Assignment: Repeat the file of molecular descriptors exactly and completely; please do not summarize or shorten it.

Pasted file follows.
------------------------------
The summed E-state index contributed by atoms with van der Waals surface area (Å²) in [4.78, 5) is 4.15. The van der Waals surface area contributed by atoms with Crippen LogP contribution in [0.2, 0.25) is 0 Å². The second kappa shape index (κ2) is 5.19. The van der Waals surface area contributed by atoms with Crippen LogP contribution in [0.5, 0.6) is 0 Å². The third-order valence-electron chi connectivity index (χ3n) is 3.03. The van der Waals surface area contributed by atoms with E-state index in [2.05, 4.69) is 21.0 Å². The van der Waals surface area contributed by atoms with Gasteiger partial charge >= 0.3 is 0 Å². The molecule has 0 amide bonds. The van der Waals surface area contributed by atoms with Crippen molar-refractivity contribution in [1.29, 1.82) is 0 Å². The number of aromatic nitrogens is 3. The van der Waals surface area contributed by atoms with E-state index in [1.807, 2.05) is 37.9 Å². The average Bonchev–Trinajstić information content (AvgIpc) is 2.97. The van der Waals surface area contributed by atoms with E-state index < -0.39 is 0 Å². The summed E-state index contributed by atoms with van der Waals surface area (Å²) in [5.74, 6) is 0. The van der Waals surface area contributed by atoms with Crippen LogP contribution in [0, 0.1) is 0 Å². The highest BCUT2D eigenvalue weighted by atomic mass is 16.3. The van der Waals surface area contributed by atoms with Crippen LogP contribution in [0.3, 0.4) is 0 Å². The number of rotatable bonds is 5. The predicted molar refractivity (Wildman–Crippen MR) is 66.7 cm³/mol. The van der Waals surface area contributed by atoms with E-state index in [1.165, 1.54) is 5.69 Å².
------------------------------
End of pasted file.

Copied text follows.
The summed E-state index contributed by atoms with van der Waals surface area (Å²) in [4.78, 5) is 4.15. The van der Waals surface area contributed by atoms with Crippen LogP contribution in [0.2, 0.25) is 0 Å². The second kappa shape index (κ2) is 5.19. The van der Waals surface area contributed by atoms with Crippen LogP contribution in [0.5, 0.6) is 0 Å². The third-order valence-electron chi connectivity index (χ3n) is 3.03. The van der Waals surface area contributed by atoms with E-state index in [2.05, 4.69) is 21.0 Å². The van der Waals surface area contributed by atoms with Gasteiger partial charge >= 0.3 is 0 Å². The molecule has 0 amide bonds. The van der Waals surface area contributed by atoms with Crippen molar-refractivity contribution in [1.29, 1.82) is 0 Å². The number of aromatic nitrogens is 3. The van der Waals surface area contributed by atoms with E-state index in [1.807, 2.05) is 37.9 Å². The average Bonchev–Trinajstić information content (AvgIpc) is 2.97. The van der Waals surface area contributed by atoms with E-state index < -0.39 is 0 Å². The summed E-state index contributed by atoms with van der Waals surface area (Å²) in [5.74, 6) is 0. The van der Waals surface area contributed by atoms with Crippen LogP contribution in [0, 0.1) is 0 Å². The highest BCUT2D eigenvalue weighted by atomic mass is 16.3. The van der Waals surface area contributed by atoms with Crippen LogP contribution in [0.3, 0.4) is 0 Å². The number of rotatable bonds is 5. The predicted molar refractivity (Wildman–Crippen MR) is 66.7 cm³/mol. The van der Waals surface area contributed by atoms with E-state index in [1.165, 1.54) is 5.69 Å².